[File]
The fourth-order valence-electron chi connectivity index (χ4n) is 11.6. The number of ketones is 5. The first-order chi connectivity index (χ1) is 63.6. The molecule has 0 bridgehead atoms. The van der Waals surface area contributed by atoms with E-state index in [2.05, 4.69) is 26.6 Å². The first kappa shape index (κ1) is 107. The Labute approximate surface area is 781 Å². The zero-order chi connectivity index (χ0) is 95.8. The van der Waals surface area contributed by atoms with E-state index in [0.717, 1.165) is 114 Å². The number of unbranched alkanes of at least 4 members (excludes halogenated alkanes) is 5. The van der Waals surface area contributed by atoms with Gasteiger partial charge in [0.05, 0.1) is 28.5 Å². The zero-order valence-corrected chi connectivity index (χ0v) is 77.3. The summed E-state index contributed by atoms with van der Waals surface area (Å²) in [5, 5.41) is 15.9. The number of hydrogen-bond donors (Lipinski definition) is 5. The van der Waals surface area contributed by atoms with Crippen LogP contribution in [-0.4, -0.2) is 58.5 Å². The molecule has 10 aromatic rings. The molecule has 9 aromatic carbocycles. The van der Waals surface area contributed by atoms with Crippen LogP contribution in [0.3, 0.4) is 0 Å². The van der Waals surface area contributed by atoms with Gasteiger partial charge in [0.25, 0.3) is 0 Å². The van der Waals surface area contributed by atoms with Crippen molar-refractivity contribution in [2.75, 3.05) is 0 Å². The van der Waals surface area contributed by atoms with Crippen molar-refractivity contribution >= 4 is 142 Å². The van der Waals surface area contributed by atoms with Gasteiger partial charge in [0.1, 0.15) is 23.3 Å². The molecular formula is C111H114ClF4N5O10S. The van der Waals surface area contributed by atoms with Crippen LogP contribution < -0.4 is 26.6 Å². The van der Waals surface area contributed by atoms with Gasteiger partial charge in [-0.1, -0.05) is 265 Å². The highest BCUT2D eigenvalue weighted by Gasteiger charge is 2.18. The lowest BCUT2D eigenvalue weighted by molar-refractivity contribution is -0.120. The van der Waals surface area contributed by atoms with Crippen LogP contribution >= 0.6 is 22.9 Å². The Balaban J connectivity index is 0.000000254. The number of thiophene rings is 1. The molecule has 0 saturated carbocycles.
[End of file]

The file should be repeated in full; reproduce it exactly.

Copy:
The fourth-order valence-electron chi connectivity index (χ4n) is 11.6. The number of ketones is 5. The first-order chi connectivity index (χ1) is 63.6. The molecule has 0 bridgehead atoms. The van der Waals surface area contributed by atoms with E-state index in [2.05, 4.69) is 26.6 Å². The first kappa shape index (κ1) is 107. The Labute approximate surface area is 781 Å². The zero-order chi connectivity index (χ0) is 95.8. The van der Waals surface area contributed by atoms with E-state index in [0.717, 1.165) is 114 Å². The number of unbranched alkanes of at least 4 members (excludes halogenated alkanes) is 5. The van der Waals surface area contributed by atoms with Gasteiger partial charge in [0.05, 0.1) is 28.5 Å². The zero-order valence-corrected chi connectivity index (χ0v) is 77.3. The summed E-state index contributed by atoms with van der Waals surface area (Å²) in [5, 5.41) is 15.9. The number of hydrogen-bond donors (Lipinski definition) is 5. The van der Waals surface area contributed by atoms with Crippen LogP contribution in [-0.4, -0.2) is 58.5 Å². The molecule has 10 aromatic rings. The molecule has 9 aromatic carbocycles. The van der Waals surface area contributed by atoms with Crippen LogP contribution in [0.3, 0.4) is 0 Å². The van der Waals surface area contributed by atoms with Gasteiger partial charge in [0.25, 0.3) is 0 Å². The van der Waals surface area contributed by atoms with Crippen molar-refractivity contribution in [2.75, 3.05) is 0 Å². The van der Waals surface area contributed by atoms with Crippen molar-refractivity contribution >= 4 is 142 Å². The van der Waals surface area contributed by atoms with Gasteiger partial charge in [0.1, 0.15) is 23.3 Å². The molecular formula is C111H114ClF4N5O10S. The van der Waals surface area contributed by atoms with Crippen LogP contribution < -0.4 is 26.6 Å². The van der Waals surface area contributed by atoms with Gasteiger partial charge in [-0.1, -0.05) is 265 Å². The highest BCUT2D eigenvalue weighted by Gasteiger charge is 2.18. The lowest BCUT2D eigenvalue weighted by molar-refractivity contribution is -0.120. The van der Waals surface area contributed by atoms with Crippen LogP contribution >= 0.6 is 22.9 Å². The Balaban J connectivity index is 0.000000254. The number of thiophene rings is 1. The molecule has 0 saturated carbocycles.